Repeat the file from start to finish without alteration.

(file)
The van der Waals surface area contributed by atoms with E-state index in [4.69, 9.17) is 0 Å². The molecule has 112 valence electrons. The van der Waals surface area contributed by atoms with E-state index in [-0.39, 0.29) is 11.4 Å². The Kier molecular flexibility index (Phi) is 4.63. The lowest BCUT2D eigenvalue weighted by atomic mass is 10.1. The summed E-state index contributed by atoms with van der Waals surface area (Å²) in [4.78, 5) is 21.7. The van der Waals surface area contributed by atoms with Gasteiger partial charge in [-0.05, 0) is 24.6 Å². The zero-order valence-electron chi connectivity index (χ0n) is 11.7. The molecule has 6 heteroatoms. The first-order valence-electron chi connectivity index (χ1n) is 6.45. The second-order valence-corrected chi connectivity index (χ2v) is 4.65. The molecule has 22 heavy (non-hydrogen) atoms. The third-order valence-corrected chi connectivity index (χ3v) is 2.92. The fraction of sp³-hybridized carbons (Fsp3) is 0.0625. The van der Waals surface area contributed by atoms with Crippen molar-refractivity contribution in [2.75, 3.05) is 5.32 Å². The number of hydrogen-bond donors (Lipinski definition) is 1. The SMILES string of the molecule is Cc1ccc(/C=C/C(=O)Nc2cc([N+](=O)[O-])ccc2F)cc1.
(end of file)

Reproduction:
The van der Waals surface area contributed by atoms with E-state index in [4.69, 9.17) is 0 Å². The molecule has 112 valence electrons. The van der Waals surface area contributed by atoms with E-state index in [-0.39, 0.29) is 11.4 Å². The Kier molecular flexibility index (Phi) is 4.63. The lowest BCUT2D eigenvalue weighted by atomic mass is 10.1. The summed E-state index contributed by atoms with van der Waals surface area (Å²) in [4.78, 5) is 21.7. The van der Waals surface area contributed by atoms with Gasteiger partial charge in [-0.05, 0) is 24.6 Å². The zero-order valence-electron chi connectivity index (χ0n) is 11.7. The molecule has 6 heteroatoms. The first-order valence-electron chi connectivity index (χ1n) is 6.45. The second-order valence-corrected chi connectivity index (χ2v) is 4.65. The molecule has 22 heavy (non-hydrogen) atoms. The third-order valence-corrected chi connectivity index (χ3v) is 2.92. The fraction of sp³-hybridized carbons (Fsp3) is 0.0625. The van der Waals surface area contributed by atoms with Crippen molar-refractivity contribution in [2.75, 3.05) is 5.32 Å². The number of hydrogen-bond donors (Lipinski definition) is 1. The SMILES string of the molecule is Cc1ccc(/C=C/C(=O)Nc2cc([N+](=O)[O-])ccc2F)cc1.